Self-sowers are a blessing, not a curse, in gardens

By 
Erin Schanen

It is amusing to me how many people won’t touch a plant that has even a hint of self-sowing tendency. The theory, apparently, is that reseeding plants will run rampant and lay waste to gardens. So gardeners adverse to self-sowers not only avoid planting them but seek to destroy the progeny of these plants, layering on smothering blankets of mulch sure to put an end to the young lives.

And these are unfortunate gardeners indeed, because they are missing out on some of the best plants you could ask for in a garden.

I say this as a person who has spent a fair amount of time  over the past week plucking the fat, round leaves of Nicotiana out of every crevice, path and edge of the garden. And despite the fact that almost all these seedlings end up in the compost pile, I can assure you I’ll never be without Nicotiana alata in the garden.

I’m partial to the variety rather unimaginatively called ‘Lime Green,’ but I now grow so many other varieties, including Nicotiana langsdorfii, which has tiny green tubular flowers that nod like bells, that there’s no telling what the self-sown flowers may look like.

Breadseed poppies — the “nice” name for Papaver somniferum, which is also known as the opium poppy — is perhaps the most remarkable reseeder. It is always amazing to me that I can find poppy seedlings nowhere near where I’ve grown the plants in the past. These are lovely not just for their beautiful flowers, which range in color and shape, but also for their stunning blueish seed pods, which alone make them worth growing.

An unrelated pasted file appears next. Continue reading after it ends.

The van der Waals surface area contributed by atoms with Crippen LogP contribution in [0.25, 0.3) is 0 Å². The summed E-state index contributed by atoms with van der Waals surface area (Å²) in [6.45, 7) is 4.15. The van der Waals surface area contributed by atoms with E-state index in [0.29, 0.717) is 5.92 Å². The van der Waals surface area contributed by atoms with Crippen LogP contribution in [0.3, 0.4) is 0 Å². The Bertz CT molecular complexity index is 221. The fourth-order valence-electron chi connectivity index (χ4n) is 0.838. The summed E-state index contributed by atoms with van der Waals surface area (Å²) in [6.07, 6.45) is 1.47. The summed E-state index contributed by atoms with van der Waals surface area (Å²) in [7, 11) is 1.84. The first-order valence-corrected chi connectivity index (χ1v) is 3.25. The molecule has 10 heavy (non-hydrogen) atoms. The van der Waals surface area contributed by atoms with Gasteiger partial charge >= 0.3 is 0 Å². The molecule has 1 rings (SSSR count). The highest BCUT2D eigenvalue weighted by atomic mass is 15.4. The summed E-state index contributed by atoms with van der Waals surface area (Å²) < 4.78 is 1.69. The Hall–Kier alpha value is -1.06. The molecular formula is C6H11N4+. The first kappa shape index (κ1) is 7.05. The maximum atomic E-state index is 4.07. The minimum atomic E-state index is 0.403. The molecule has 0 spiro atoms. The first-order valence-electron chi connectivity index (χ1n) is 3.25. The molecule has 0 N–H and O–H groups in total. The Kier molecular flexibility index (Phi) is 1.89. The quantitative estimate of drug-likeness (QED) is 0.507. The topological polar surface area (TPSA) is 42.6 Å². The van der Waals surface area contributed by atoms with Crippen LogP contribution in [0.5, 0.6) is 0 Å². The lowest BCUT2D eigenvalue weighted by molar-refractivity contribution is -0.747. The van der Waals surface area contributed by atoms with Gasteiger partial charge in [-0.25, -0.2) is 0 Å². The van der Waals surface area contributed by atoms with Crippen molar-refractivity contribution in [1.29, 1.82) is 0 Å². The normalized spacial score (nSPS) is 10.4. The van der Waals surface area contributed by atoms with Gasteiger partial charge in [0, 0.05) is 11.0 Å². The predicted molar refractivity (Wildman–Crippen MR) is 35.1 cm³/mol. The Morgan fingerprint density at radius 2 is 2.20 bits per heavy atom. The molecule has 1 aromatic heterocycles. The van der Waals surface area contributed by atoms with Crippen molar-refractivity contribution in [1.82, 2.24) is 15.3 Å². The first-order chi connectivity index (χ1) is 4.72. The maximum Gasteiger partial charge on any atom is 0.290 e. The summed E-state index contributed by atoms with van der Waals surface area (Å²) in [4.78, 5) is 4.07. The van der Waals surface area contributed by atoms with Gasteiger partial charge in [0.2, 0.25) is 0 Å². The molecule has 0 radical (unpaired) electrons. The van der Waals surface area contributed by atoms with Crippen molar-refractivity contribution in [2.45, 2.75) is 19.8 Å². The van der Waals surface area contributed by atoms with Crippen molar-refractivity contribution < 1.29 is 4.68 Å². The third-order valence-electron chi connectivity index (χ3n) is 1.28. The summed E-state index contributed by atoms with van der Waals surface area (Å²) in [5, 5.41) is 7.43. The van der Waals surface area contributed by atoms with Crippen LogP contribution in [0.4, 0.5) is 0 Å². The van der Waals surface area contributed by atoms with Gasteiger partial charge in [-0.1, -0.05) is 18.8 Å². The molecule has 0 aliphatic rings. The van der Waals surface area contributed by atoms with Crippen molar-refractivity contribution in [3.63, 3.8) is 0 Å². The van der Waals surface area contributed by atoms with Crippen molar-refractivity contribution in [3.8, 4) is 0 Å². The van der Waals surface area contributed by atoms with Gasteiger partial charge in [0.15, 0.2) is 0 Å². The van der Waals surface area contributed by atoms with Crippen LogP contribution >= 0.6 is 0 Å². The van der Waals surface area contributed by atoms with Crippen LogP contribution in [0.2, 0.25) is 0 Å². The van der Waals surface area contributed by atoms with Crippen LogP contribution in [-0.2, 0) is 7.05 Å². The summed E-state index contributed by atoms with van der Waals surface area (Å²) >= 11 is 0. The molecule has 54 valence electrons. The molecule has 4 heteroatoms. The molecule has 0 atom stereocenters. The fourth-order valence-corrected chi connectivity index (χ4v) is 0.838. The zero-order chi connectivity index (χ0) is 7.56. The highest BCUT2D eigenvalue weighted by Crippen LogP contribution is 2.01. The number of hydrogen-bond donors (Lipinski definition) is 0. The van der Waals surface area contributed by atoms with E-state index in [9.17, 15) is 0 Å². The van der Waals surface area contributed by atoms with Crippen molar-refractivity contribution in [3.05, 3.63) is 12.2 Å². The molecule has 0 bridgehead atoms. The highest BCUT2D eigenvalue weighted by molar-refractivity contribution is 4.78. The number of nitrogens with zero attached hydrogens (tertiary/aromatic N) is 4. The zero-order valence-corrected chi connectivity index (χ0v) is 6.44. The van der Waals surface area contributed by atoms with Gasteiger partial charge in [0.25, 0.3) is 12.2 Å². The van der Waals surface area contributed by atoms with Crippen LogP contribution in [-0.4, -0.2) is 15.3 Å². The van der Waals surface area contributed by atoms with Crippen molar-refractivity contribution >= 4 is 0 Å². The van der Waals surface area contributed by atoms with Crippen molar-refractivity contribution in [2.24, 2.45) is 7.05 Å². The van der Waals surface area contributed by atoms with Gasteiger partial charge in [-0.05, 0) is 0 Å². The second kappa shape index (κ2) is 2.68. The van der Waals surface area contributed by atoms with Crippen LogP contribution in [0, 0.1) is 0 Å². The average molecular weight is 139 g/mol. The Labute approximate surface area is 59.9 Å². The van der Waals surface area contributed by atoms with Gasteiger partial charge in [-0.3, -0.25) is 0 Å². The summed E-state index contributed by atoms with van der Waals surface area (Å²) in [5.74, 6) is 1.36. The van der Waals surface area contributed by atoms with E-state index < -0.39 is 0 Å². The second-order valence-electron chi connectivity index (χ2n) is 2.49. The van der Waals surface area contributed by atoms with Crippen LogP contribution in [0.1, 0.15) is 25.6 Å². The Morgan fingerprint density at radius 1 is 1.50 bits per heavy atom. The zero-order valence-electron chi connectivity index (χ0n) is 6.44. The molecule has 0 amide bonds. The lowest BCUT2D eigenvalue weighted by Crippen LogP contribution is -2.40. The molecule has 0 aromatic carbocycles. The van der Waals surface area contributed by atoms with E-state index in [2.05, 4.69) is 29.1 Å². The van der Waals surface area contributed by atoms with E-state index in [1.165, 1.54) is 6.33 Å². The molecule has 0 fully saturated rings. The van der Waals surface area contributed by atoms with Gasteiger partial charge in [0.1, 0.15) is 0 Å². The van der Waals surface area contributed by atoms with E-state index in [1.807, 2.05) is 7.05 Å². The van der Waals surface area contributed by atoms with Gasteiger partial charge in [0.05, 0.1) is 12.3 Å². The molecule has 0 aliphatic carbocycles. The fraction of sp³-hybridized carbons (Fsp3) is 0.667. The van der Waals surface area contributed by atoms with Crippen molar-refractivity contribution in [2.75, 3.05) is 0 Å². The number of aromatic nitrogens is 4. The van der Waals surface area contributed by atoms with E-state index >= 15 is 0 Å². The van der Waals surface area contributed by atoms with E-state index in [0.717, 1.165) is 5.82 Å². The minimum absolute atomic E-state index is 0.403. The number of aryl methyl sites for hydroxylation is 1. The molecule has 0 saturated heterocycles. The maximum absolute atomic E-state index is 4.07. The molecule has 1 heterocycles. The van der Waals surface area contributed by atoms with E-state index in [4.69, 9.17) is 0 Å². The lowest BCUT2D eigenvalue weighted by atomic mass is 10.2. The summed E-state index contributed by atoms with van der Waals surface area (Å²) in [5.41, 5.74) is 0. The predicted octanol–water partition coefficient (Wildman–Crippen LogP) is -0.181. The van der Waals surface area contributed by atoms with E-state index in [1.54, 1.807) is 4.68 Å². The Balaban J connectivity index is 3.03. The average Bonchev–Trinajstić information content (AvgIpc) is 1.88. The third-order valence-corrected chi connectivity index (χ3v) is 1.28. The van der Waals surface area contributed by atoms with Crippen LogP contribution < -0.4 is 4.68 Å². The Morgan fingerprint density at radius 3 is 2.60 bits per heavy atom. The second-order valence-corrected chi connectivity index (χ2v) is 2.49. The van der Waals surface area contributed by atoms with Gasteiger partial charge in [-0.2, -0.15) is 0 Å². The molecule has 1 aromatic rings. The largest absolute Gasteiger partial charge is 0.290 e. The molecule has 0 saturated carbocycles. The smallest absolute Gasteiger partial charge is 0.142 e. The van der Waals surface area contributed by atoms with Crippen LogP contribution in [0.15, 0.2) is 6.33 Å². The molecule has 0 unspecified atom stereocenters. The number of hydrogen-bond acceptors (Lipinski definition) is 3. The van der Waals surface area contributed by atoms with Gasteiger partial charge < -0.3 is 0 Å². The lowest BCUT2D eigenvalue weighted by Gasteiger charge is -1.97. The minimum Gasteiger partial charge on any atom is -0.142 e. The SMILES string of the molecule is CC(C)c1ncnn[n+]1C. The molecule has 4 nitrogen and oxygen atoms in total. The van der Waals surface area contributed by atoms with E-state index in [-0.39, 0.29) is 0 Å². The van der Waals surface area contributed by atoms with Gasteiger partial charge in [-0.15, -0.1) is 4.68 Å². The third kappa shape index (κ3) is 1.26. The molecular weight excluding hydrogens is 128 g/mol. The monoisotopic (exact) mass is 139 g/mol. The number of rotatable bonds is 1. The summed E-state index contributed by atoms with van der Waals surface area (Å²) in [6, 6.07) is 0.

If it weren’t for self-sowing, I might never have one of my favorite annuals, Verbena bonariensis, a 5-foot tall small purple flower on a stick-like stem that pops up among other plants as a mini exclamation point in the garden and a major butterfly attracter. My attempts to grow it from seed are met with limited success, but I move the self-sown seedlings to where I want them.

This year I’m growing another self-seeder called Jewels of Opar. Talinum paniculatum has fat, succulent, chartreuse foliage from which tiny pink flowers held on wiry stems emerge. Although I’d seen it before, it wasn’t until I saw it mass planted at Longwood Gardens in Pennsylvania last year that I appreciated all it had to offer.

Of course my announcement that I was growing it this year came with the usual warning: “Once you have that you’ll never get rid of it.” I wonder what is so bad about that.

Seedlings can be easily relocated or dispensed with, but allowing a few to grow where they choose so often creates the best moments in the garden. A poppy in the middle of a gravel path will stop anyone in their tracks to appreciate it in a way that an entire field of flowers won’t.

Gardeners can’t plan moments like that. But never fear, Mother Nature and a few good self-seeders will take care of it for us.

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Wisconsin’s largest paid circulation community weekly newspaper. Serving Port Washington, Saukville, Grafton, Fredonia, Belgium, as well as Ozaukee County government. Locally owned and printed in Port Washington, Wisconsin.

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